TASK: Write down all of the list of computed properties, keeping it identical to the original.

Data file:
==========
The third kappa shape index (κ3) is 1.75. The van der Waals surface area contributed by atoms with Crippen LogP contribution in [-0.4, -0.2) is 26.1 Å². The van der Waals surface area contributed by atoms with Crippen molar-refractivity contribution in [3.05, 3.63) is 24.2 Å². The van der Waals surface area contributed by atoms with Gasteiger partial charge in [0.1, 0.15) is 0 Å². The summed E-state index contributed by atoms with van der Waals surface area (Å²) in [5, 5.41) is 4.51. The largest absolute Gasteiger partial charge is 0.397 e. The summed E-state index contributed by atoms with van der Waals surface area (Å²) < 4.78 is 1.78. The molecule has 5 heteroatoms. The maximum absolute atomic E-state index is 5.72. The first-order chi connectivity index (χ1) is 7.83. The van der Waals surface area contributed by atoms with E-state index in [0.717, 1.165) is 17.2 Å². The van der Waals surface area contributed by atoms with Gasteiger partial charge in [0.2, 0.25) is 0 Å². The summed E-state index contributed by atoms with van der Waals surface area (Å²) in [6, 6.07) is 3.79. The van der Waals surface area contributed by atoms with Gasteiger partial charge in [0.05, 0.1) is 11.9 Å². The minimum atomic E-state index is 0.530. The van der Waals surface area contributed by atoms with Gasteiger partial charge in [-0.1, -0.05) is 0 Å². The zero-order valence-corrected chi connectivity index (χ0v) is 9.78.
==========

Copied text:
The third kappa shape index (κ3) is 1.75. The van der Waals surface area contributed by atoms with Crippen LogP contribution in [-0.4, -0.2) is 26.1 Å². The van der Waals surface area contributed by atoms with Crippen molar-refractivity contribution in [3.05, 3.63) is 24.2 Å². The van der Waals surface area contributed by atoms with Gasteiger partial charge in [0.1, 0.15) is 0 Å². The summed E-state index contributed by atoms with van der Waals surface area (Å²) in [5, 5.41) is 4.51. The largest absolute Gasteiger partial charge is 0.397 e. The summed E-state index contributed by atoms with van der Waals surface area (Å²) < 4.78 is 1.78. The molecule has 5 heteroatoms. The maximum absolute atomic E-state index is 5.72. The first-order chi connectivity index (χ1) is 7.83. The van der Waals surface area contributed by atoms with E-state index in [0.717, 1.165) is 17.2 Å². The van der Waals surface area contributed by atoms with Gasteiger partial charge in [0.2, 0.25) is 0 Å². The summed E-state index contributed by atoms with van der Waals surface area (Å²) in [6, 6.07) is 3.79. The van der Waals surface area contributed by atoms with Gasteiger partial charge in [0.05, 0.1) is 11.9 Å². The minimum atomic E-state index is 0.530. The van der Waals surface area contributed by atoms with Gasteiger partial charge in [-0.1, -0.05) is 0 Å². The zero-order valence-corrected chi connectivity index (χ0v) is 9.78.